antinutrients, daily wisdom

Daily Wisdom: Don't Avoid Antinutrients

It's a myth that these compounds harm health-conscious eaters' diets.

Every athlete knows that education is a crucial part of performance. Sport and exercise research, insight from top trainers, science, and technology help you to better understand your body so you can craft a healthier lifestyle, workouts, and recovery plan.

In our daily news series, experts address some of the latest fitness research, nutrition, and health stories.

TODAY'S TOPIC: ANTINUTRIENTS AREN'T DANGEROUS

THE SCIENCE

Recently, antinutrients (substances found in foods that inhibit the absorption of carbs, proteins, and minerals) such as lectins have made waves in nutrition circles as something fit bodies should avoid. However, many experts disagree, saying they're important for a well-balanced diet and supporting athletic performance.

EXPERT INSIGHT

While there are dozens of antinutrients, some common ones are phytates (found in grains) and enzyme inhibitors (which show up in legumes), says Sharon Palmer, RDN, author of Plant-Powered for Life. Phytates reduce the absorption of proteins, carbs, and minerals like iron, zinc, and calcium. Similarly, enzyme inhibitors (like those aforementioned lectins) affect protein digestion.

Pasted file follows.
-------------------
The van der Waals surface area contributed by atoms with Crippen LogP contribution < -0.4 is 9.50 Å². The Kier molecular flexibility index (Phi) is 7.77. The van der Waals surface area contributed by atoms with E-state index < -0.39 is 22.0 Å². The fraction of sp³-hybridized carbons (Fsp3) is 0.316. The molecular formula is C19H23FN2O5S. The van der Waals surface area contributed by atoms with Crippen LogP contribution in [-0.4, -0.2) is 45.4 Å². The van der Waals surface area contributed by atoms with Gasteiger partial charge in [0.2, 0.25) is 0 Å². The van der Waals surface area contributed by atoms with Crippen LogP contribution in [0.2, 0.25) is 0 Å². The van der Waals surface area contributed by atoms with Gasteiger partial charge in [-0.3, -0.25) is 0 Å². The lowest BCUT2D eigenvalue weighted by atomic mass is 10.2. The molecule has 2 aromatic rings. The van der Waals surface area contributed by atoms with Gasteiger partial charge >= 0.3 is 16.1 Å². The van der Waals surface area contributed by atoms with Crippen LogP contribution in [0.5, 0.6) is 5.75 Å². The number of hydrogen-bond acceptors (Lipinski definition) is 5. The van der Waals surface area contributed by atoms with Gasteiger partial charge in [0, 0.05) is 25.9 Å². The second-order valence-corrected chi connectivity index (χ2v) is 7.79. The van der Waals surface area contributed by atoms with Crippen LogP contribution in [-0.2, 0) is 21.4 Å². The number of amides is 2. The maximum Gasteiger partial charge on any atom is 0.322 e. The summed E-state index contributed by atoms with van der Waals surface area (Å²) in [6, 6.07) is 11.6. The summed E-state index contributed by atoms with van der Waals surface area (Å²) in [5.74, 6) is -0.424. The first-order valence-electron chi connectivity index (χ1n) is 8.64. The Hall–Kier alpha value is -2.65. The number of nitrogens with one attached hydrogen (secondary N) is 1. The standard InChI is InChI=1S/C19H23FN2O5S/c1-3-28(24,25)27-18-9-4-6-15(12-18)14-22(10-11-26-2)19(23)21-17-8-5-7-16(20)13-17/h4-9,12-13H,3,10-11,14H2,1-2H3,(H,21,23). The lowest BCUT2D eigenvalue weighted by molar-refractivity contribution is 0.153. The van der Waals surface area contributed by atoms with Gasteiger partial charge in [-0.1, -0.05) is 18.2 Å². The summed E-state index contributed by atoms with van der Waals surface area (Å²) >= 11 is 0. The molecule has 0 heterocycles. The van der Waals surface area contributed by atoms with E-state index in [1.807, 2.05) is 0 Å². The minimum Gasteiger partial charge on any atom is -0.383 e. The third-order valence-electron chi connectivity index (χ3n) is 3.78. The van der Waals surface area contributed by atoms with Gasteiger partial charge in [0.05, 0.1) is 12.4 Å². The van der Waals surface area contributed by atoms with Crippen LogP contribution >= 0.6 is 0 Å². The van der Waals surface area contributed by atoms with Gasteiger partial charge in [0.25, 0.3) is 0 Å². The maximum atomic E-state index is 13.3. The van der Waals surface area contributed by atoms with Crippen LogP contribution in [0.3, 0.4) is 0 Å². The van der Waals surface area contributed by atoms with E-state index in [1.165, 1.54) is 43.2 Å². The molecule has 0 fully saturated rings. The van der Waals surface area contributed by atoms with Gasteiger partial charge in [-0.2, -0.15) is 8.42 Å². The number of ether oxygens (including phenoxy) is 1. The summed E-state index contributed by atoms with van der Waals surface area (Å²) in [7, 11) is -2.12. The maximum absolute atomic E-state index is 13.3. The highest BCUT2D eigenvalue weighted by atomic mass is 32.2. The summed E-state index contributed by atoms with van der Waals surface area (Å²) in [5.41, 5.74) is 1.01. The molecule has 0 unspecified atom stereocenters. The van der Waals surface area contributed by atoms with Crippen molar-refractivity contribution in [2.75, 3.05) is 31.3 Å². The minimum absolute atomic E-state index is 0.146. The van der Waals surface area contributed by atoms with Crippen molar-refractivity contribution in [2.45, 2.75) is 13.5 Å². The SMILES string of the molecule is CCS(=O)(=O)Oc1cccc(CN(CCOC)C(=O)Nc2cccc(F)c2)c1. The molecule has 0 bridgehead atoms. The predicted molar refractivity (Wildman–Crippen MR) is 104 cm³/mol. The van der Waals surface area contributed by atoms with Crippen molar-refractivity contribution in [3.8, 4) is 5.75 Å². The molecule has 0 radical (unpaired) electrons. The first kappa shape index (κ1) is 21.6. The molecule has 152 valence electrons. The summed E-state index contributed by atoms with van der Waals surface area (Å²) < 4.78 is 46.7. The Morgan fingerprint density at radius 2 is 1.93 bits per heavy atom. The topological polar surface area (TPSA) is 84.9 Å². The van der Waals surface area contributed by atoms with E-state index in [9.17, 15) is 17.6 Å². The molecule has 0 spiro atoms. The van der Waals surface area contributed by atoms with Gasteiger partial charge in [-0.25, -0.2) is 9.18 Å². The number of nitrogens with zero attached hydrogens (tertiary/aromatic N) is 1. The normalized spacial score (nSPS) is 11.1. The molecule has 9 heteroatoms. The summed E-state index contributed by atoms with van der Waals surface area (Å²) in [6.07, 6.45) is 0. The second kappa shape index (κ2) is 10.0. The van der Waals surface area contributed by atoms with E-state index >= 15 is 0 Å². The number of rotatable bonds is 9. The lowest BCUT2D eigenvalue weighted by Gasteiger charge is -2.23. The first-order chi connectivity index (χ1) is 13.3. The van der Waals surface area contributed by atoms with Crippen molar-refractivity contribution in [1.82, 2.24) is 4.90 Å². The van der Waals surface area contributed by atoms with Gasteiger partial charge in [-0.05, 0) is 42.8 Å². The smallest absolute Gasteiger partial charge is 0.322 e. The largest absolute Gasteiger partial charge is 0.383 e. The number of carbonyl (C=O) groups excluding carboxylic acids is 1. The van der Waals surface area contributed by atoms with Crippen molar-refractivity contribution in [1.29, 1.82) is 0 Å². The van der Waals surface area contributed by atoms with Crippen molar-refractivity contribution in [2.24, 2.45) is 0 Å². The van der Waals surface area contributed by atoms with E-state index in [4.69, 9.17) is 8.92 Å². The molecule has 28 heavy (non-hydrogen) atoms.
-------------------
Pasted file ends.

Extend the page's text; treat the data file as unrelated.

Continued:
But if you like chickpeas, lentils, and whole grain toast, you don’t have to give them up. “Foods rich in antinutrients are loaded with minerals, antioxidants, protein, and fiber, so given the net effect you still come out on top,” says Samantha Heller, MS, RDN, a clinical nutritionist at NYU Langone in New York City. “It’s rare someone would eat a diet so high in a particular food that they’d become mineral deficient because of antinutrients,” says Heller. Thus, as long as you’re eating variety in your diet, you’re in the clear. “There is no scientific evidence that eating a more plant-based diet will create deficiencies,” she adds.

Nutrition experts are generally preaching to eat more plant-based foods including whole grains and legumes, not less, since these are consistently linked to a lower risk of diseases across the board, notes Palmer. These foods are also rich sources of fiber, a nutrient (which was once also considered an antinutrient) that’s linked to weight loss, and one that most people fall short on.

THE BOTTOM LINE

Continue to eat a wide range of plant-based foods including whole grains and legumes. Modern methods of processing these foods, including cooking, soaking, and sprouting decreases the content of antinutrients, Palmer points out, so you’re already eating less than you might think. Plants have thousands of compounds, many of which aren’t even identified, and it’s the total package that makes them so good for you—antinutrients and all.